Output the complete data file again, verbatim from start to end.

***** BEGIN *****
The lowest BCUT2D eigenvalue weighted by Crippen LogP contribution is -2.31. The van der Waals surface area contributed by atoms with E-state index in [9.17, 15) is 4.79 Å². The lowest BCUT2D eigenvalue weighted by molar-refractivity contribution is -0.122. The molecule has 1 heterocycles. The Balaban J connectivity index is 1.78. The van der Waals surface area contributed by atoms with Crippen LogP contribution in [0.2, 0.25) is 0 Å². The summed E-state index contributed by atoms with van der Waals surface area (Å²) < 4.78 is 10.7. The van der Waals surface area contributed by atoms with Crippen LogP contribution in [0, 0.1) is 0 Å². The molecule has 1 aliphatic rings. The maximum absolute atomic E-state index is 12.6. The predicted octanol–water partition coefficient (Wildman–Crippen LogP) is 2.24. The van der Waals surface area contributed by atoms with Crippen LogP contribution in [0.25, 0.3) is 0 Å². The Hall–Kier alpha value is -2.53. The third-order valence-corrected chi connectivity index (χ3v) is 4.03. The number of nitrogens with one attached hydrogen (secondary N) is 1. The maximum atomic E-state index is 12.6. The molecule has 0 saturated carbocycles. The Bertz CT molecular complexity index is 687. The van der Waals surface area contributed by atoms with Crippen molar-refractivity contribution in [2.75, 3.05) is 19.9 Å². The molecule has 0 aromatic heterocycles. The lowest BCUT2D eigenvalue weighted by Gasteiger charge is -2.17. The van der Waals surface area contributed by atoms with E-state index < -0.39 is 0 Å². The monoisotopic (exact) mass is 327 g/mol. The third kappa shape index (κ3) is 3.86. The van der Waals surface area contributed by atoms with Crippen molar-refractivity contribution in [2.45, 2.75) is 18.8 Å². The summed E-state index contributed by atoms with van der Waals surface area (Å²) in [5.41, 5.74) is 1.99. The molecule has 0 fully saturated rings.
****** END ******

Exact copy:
The lowest BCUT2D eigenvalue weighted by Crippen LogP contribution is -2.31. The van der Waals surface area contributed by atoms with E-state index in [9.17, 15) is 4.79 Å². The lowest BCUT2D eigenvalue weighted by molar-refractivity contribution is -0.122. The molecule has 1 heterocycles. The Balaban J connectivity index is 1.78. The van der Waals surface area contributed by atoms with Crippen LogP contribution in [0.2, 0.25) is 0 Å². The summed E-state index contributed by atoms with van der Waals surface area (Å²) < 4.78 is 10.7. The van der Waals surface area contributed by atoms with Crippen LogP contribution in [0, 0.1) is 0 Å². The molecule has 1 aliphatic rings. The maximum absolute atomic E-state index is 12.6. The predicted octanol–water partition coefficient (Wildman–Crippen LogP) is 2.24. The van der Waals surface area contributed by atoms with Crippen LogP contribution in [0.25, 0.3) is 0 Å². The Hall–Kier alpha value is -2.53. The third-order valence-corrected chi connectivity index (χ3v) is 4.03. The number of nitrogens with one attached hydrogen (secondary N) is 1. The maximum atomic E-state index is 12.6. The molecule has 0 saturated carbocycles. The Bertz CT molecular complexity index is 687. The van der Waals surface area contributed by atoms with Crippen molar-refractivity contribution in [2.75, 3.05) is 19.9 Å². The molecule has 0 aromatic heterocycles. The lowest BCUT2D eigenvalue weighted by Gasteiger charge is -2.17. The van der Waals surface area contributed by atoms with E-state index < -0.39 is 0 Å². The monoisotopic (exact) mass is 327 g/mol. The third kappa shape index (κ3) is 3.86. The van der Waals surface area contributed by atoms with Crippen molar-refractivity contribution in [2.45, 2.75) is 18.8 Å². The summed E-state index contributed by atoms with van der Waals surface area (Å²) in [5.41, 5.74) is 1.99. The molecule has 0 fully saturated rings.